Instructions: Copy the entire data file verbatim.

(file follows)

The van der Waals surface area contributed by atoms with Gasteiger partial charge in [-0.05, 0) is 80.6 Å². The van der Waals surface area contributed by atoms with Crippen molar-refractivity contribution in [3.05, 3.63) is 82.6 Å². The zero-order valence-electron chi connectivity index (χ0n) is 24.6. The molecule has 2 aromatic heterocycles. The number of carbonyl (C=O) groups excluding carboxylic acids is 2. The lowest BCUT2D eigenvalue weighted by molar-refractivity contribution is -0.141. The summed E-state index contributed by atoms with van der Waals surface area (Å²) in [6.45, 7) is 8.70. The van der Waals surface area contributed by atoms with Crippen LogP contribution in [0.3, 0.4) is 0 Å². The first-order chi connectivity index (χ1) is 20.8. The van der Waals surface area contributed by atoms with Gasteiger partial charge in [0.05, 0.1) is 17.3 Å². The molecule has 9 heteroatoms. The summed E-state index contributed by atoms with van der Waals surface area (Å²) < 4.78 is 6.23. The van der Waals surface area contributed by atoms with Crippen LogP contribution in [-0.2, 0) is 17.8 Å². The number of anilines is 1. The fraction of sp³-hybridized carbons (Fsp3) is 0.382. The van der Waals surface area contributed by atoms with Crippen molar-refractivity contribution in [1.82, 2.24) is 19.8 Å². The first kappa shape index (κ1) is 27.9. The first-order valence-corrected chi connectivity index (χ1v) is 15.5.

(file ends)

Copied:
The van der Waals surface area contributed by atoms with Gasteiger partial charge in [-0.05, 0) is 80.6 Å². The van der Waals surface area contributed by atoms with Crippen molar-refractivity contribution in [3.05, 3.63) is 82.6 Å². The zero-order valence-electron chi connectivity index (χ0n) is 24.6. The molecule has 2 aromatic heterocycles. The number of carbonyl (C=O) groups excluding carboxylic acids is 2. The lowest BCUT2D eigenvalue weighted by molar-refractivity contribution is -0.141. The summed E-state index contributed by atoms with van der Waals surface area (Å²) in [6.45, 7) is 8.70. The van der Waals surface area contributed by atoms with Crippen LogP contribution in [0.3, 0.4) is 0 Å². The first-order chi connectivity index (χ1) is 20.8. The van der Waals surface area contributed by atoms with Gasteiger partial charge in [0.05, 0.1) is 17.3 Å². The molecule has 9 heteroatoms. The summed E-state index contributed by atoms with van der Waals surface area (Å²) < 4.78 is 6.23. The van der Waals surface area contributed by atoms with Crippen LogP contribution in [-0.2, 0) is 17.8 Å². The number of anilines is 1. The fraction of sp³-hybridized carbons (Fsp3) is 0.382. The van der Waals surface area contributed by atoms with Crippen molar-refractivity contribution in [1.82, 2.24) is 19.8 Å². The first kappa shape index (κ1) is 27.9. The first-order valence-corrected chi connectivity index (χ1v) is 15.5.